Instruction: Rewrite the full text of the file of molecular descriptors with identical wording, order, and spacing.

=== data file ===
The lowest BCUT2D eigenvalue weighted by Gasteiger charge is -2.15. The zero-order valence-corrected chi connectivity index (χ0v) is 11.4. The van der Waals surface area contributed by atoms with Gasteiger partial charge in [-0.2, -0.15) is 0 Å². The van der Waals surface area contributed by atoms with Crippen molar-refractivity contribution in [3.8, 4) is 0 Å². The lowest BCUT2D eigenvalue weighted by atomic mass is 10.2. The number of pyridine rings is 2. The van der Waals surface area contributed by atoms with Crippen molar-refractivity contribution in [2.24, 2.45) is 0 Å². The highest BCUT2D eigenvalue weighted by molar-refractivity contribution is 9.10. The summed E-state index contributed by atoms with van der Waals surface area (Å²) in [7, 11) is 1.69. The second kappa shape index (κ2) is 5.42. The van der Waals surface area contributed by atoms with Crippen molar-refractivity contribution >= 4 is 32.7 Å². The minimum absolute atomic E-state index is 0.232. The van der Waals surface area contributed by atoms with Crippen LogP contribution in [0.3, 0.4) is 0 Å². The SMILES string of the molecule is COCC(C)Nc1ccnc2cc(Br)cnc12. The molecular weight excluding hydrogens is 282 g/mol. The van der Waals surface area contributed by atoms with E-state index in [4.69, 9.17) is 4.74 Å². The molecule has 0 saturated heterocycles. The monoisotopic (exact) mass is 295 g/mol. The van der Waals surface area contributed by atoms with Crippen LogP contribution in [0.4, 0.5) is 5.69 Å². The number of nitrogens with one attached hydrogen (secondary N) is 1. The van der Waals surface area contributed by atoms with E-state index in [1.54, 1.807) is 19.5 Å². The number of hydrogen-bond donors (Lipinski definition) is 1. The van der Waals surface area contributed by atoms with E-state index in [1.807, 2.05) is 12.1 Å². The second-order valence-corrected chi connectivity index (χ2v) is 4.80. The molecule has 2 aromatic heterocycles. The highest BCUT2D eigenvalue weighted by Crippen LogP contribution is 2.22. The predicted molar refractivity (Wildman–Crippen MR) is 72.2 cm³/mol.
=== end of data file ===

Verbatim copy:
The lowest BCUT2D eigenvalue weighted by Gasteiger charge is -2.15. The zero-order valence-corrected chi connectivity index (χ0v) is 11.4. The van der Waals surface area contributed by atoms with Gasteiger partial charge in [-0.2, -0.15) is 0 Å². The van der Waals surface area contributed by atoms with Crippen molar-refractivity contribution in [3.8, 4) is 0 Å². The lowest BCUT2D eigenvalue weighted by atomic mass is 10.2. The number of pyridine rings is 2. The van der Waals surface area contributed by atoms with Crippen molar-refractivity contribution in [2.24, 2.45) is 0 Å². The highest BCUT2D eigenvalue weighted by molar-refractivity contribution is 9.10. The summed E-state index contributed by atoms with van der Waals surface area (Å²) in [7, 11) is 1.69. The second kappa shape index (κ2) is 5.42. The van der Waals surface area contributed by atoms with Crippen molar-refractivity contribution >= 4 is 32.7 Å². The minimum absolute atomic E-state index is 0.232. The van der Waals surface area contributed by atoms with Crippen LogP contribution in [0.3, 0.4) is 0 Å². The SMILES string of the molecule is COCC(C)Nc1ccnc2cc(Br)cnc12. The molecular weight excluding hydrogens is 282 g/mol. The van der Waals surface area contributed by atoms with E-state index in [4.69, 9.17) is 4.74 Å². The molecule has 0 saturated heterocycles. The monoisotopic (exact) mass is 295 g/mol. The van der Waals surface area contributed by atoms with Crippen LogP contribution in [0.4, 0.5) is 5.69 Å². The number of nitrogens with one attached hydrogen (secondary N) is 1. The van der Waals surface area contributed by atoms with E-state index in [1.54, 1.807) is 19.5 Å². The number of hydrogen-bond donors (Lipinski definition) is 1. The van der Waals surface area contributed by atoms with E-state index in [1.807, 2.05) is 12.1 Å². The second-order valence-corrected chi connectivity index (χ2v) is 4.80. The molecule has 2 aromatic heterocycles. The highest BCUT2D eigenvalue weighted by Crippen LogP contribution is 2.22. The predicted molar refractivity (Wildman–Crippen MR) is 72.2 cm³/mol.